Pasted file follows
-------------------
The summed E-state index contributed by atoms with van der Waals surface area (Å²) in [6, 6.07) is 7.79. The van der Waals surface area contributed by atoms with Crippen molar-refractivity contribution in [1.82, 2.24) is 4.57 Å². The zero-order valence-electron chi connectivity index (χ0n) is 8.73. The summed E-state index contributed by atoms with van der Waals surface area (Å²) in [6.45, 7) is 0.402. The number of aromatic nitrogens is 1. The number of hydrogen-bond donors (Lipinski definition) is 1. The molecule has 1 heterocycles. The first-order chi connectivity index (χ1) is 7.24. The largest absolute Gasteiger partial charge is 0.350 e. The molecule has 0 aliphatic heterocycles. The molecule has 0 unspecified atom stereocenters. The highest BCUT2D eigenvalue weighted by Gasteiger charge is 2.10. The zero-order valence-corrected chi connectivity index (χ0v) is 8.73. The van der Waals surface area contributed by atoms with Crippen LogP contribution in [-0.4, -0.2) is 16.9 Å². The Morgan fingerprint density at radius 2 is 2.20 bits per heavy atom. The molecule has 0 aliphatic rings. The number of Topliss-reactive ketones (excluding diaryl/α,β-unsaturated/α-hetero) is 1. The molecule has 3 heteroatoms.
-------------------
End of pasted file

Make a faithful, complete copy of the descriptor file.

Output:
The summed E-state index contributed by atoms with van der Waals surface area (Å²) in [6, 6.07) is 7.79. The van der Waals surface area contributed by atoms with Crippen molar-refractivity contribution in [1.82, 2.24) is 4.57 Å². The zero-order valence-electron chi connectivity index (χ0n) is 8.73. The summed E-state index contributed by atoms with van der Waals surface area (Å²) in [6.45, 7) is 0.402. The number of aromatic nitrogens is 1. The number of hydrogen-bond donors (Lipinski definition) is 1. The molecule has 1 heterocycles. The first-order chi connectivity index (χ1) is 7.24. The largest absolute Gasteiger partial charge is 0.350 e. The molecule has 0 aliphatic heterocycles. The molecule has 0 unspecified atom stereocenters. The highest BCUT2D eigenvalue weighted by Gasteiger charge is 2.10. The zero-order valence-corrected chi connectivity index (χ0v) is 8.73. The van der Waals surface area contributed by atoms with Crippen LogP contribution in [-0.4, -0.2) is 16.9 Å². The Morgan fingerprint density at radius 2 is 2.20 bits per heavy atom. The molecule has 0 aliphatic rings. The number of Topliss-reactive ketones (excluding diaryl/α,β-unsaturated/α-hetero) is 1. The molecule has 3 heteroatoms.